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BOOK REVIEW: A STATE OF EMERGENCY (RICHARD CHAMBERS)

THIS IS the first book to be published on the impact of the Covid-19 pandemic in Ireland. Virgin Media news reporter, Richard Chambers has become a well-known figure, along with other journalists, who have covered this saga for the past 19 months. There was certainly no shortage of material or major figures to feature in... Read more »

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BOOK REVIEW: PUNTERS AARON ROGAN

THOSE GAS men and women in Paddy Power must be getting edgy by now as real restrictions on the gambling game become an ever closer reality (odds-on at this stage). And, it is unlikely that the irreverent giant bookmaker will find much to jape about in this new book by Aaron Rogan, although the low... Read more »

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NEIL JORDAN’S PLOT DEVELOPMENT

NEIL JORDAN’S Marlowe has been filming, or in ‘principal photography’ as it’s known in the movie business, for a fortnight now, with tourist-depleted Barcelona standing in for 1950s LA. It has just landed another few quid from the Irish taxpayer. An adaptation of John ‘Benjamin Black’ Banville’s 2014 novel, The Black-Eyed Blonde, itself an authorised... Read more »

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TV REVIEW: LAST SINGER STANDING/ANGELA SCANLON’S ASK ME ANYTHING (RTÉ ONE)

ALTHOUGH ‘IRON Man’ marathons are generally regarded as the gold standard in remorseless self-punishment, it’s arguable that their final leg should require participants to make it through RTE’s weekend entertainment programming. The Late Late Show is already a searching examination of audiences’ endurance capabilities. But with the new Saturday night double-whammy of Last Singer Standing... Read more »

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TV REVIEW: THE DEIRDRE O’KANE SHOW (SKY MAX) 

FOLLOWING THE reshuffle at Sky that resulted in the unplugging of Sky One, The Deirdre O’Kane Show – a sort of poor man’s Live At The Apollo – has now surfaced on the brand new Sky Max. A Frankenstein’s Monster of reality programming and cheap US imports, the channel could probably more accurately be called Sky Landfill. Recorded at... Read more »

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BOOK REVIEW: THE YEAR OF CHAOS: NORTHERN IRELAND ON THE BRINK OF CIVIL WAR, 1971-72 (MALACHI O’DOHERTY)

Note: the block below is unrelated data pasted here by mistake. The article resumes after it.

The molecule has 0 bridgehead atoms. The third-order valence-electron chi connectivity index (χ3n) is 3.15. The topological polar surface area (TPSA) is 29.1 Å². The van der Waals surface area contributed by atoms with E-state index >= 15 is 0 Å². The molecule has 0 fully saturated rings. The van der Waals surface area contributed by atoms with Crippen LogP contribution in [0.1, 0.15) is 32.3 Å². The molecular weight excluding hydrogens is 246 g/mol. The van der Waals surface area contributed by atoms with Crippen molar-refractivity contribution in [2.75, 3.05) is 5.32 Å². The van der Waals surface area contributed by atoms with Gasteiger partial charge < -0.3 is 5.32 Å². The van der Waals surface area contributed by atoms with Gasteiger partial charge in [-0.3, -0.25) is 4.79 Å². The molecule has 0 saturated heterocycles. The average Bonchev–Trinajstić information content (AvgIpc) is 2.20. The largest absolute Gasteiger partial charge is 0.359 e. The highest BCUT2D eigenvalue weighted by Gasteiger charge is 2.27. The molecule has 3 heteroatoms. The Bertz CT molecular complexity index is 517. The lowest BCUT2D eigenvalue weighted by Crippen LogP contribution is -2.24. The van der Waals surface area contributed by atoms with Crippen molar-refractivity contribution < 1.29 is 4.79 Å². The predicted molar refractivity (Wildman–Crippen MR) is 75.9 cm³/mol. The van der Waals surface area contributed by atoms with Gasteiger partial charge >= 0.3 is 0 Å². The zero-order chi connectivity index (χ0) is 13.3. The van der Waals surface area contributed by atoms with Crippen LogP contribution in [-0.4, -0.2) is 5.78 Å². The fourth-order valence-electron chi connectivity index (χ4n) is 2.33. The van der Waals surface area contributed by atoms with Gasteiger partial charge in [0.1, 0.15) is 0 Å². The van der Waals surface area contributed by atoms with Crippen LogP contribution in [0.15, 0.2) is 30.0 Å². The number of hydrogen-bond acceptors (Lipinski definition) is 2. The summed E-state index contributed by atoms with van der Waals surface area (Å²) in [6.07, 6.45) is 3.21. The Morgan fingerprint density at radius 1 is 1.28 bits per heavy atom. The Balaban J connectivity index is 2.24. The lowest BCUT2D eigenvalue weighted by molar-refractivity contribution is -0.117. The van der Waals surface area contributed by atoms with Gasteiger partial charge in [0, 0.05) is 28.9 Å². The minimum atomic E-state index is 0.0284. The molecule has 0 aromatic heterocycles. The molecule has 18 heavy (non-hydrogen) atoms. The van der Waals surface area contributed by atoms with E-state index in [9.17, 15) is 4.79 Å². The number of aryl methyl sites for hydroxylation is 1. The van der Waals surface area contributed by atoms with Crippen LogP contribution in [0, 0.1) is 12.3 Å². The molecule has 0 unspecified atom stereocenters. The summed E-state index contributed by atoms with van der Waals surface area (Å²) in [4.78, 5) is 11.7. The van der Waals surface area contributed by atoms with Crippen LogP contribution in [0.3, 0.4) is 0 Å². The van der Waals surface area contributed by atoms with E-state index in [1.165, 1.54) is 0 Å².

THE BACK cover of this book is filled with gasps of admiration: “O’Doherty is a literary surgeon who uses his pen like a scalpel”; “Essential reading for anyone trying to make sense of a past frequently distorted by rival sectarian myths and attempts to rewrite history”; “A totally authentic account”. The three gaspers, in order,... Read more »

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TV REVIEW: CALLAN KICKS THE YEARS (RTE ONE)

BLACKOUTS, hospital overruns and Oliver Callan back on television signals a winter even more gruelling than the last. For those who might have enjoyed the resumption of NPHET briefings on Wednesday about the same number of laughs are to be found in the second season of Callan Kicks the Years, “a six-part TV series unlike... Read more »

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TV REVIEW: BARNEY CURLEY: THE MAN WHO BEAT THE BOOKIES (RTÉ ONE)

THE RECENT Barney Curley documentary on RTÉ that showcased the legendary punter’s famous Yellow Sam coup, orchestrated in Bellewstown in 1975, would have sent shivers down the spine of bookmakers watching, in particular any bookies who may have been starting out in the game back then. The documentary also portrayed Curley as a man who... Read more »

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TV REVIEW: DAVID BROPHY’S FRONTLINE CHOIR (RTE1) 

WITH EACH successive national crisis, RTÉ apparently feels compelled to commission a series in which David Brophy conducts a choir featuring a selection of those most affected. Given the national broadcaster’s chronic finances, perhaps it’s only a matter of time before he rounds up Dee Forbes et al for a run-through of ‘Money’s Too Tight... Read more »